Occasionally I did actually get some hands-on experience, wielding big dangerous tools like hex keys or tweezers, but mostly I was there to watch and learn. I am currently building a machine of my very own though. As I said, personally I don’t have much interest in owning my own 3D printer just yet, but something slightly more suited to my lifestyle is a programmable open hardware camera slider. There’s also only one axis to worry about…

So I’m starting to put it together and 3D printing the custom parts with Bram, I’ll keep you posted – hopefully there will be some nice fluid time-lapse / stop motion / motion-controlled video footage in the next few months.

just waiting on a few more parts…

 

In the meantime, here are a few thoughts, theories and questions on the RepRap project:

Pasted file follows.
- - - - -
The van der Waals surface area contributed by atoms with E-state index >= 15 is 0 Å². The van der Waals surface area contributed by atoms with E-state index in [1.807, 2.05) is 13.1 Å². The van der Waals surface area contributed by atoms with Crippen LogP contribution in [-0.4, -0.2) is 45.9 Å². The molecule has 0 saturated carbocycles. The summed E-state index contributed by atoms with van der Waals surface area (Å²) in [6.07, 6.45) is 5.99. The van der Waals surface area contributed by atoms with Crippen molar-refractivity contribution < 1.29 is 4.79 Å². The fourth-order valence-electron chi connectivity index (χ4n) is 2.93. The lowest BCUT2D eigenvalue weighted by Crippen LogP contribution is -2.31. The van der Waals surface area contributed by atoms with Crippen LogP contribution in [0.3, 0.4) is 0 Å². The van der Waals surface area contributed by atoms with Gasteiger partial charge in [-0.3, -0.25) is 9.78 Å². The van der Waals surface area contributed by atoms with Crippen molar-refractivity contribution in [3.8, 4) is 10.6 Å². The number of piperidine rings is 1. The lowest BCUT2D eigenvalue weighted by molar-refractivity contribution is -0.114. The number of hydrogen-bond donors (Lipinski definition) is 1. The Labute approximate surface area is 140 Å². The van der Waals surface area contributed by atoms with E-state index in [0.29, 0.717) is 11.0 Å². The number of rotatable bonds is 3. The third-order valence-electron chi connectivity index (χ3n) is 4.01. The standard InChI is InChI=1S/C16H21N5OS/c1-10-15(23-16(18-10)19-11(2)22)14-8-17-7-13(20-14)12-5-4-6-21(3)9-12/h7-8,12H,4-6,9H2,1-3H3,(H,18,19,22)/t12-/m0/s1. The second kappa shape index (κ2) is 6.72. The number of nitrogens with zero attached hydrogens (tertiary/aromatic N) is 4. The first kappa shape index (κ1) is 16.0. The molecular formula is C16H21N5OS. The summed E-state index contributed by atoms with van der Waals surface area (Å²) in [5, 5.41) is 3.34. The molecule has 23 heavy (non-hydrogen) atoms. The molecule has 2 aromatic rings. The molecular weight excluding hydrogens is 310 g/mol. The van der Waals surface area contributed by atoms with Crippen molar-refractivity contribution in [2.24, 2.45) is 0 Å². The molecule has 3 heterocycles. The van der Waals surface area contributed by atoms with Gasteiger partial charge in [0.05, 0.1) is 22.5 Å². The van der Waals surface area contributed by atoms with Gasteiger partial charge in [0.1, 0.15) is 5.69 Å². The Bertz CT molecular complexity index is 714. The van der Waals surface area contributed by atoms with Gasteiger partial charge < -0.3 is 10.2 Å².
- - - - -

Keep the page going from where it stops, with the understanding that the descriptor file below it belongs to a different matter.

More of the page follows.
To me, and many others, what is truly fascinating about RepRap is not just the sci-fi nature of converting bits to atoms. It’s not even the decentralised open source collaboration of the project. It’s the process of evolution in action and the exponential growth which can only come from a self-replicating machine.

To understand the thoughts behind the project, read Adrian Bowyer’s ‘Wealth Without Money‘, a short manifesto of sorts originally published in 2004, which lead to Bowyer creating the first RepRap printer in 2008.

In addition to founding RepRap, Adrian Bowyer’s other great life achievement has been making it into the 2013 Open Source Swimsuit Calendar

 

Further reading on a different aspect of the RepRap project: developer Erik De Bruijn’s Master’s thesis “On the viability of the open source development model for the design of physical objects – Lessons learned from the RepRap project“[pdf]

You might wonder how anyone has time to develop 3D printers and earn a living at the same time – contributors aren’t paid to improve RepRap machines, and as the designs are open source, nobody can claim a commerical monopoly on their designs. So how do they make a buck? Is Adrian Bowyer flipping burgers part-time?